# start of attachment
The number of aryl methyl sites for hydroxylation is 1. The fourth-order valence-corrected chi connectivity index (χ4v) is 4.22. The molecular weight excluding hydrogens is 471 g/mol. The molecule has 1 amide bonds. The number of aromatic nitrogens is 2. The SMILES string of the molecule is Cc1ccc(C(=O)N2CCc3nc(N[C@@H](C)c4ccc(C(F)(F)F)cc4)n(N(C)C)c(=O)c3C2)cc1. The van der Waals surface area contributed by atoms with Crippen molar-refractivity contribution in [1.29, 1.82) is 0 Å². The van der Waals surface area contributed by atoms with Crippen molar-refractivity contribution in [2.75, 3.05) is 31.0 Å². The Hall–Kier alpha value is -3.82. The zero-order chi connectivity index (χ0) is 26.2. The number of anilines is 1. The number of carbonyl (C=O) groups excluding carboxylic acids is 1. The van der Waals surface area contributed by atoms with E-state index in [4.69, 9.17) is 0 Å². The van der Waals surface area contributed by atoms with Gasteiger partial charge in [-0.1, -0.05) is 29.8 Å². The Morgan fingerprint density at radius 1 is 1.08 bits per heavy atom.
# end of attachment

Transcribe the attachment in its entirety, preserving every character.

The number of aryl methyl sites for hydroxylation is 1. The fourth-order valence-corrected chi connectivity index (χ4v) is 4.22. The molecular weight excluding hydrogens is 471 g/mol. The molecule has 1 amide bonds. The number of aromatic nitrogens is 2. The SMILES string of the molecule is Cc1ccc(C(=O)N2CCc3nc(N[C@@H](C)c4ccc(C(F)(F)F)cc4)n(N(C)C)c(=O)c3C2)cc1. The van der Waals surface area contributed by atoms with Crippen molar-refractivity contribution in [1.29, 1.82) is 0 Å². The van der Waals surface area contributed by atoms with Crippen molar-refractivity contribution in [2.75, 3.05) is 31.0 Å². The Hall–Kier alpha value is -3.82. The zero-order chi connectivity index (χ0) is 26.2. The number of anilines is 1. The number of carbonyl (C=O) groups excluding carboxylic acids is 1. The van der Waals surface area contributed by atoms with E-state index in [4.69, 9.17) is 0 Å². The van der Waals surface area contributed by atoms with Gasteiger partial charge in [-0.1, -0.05) is 29.8 Å². The Morgan fingerprint density at radius 1 is 1.08 bits per heavy atom.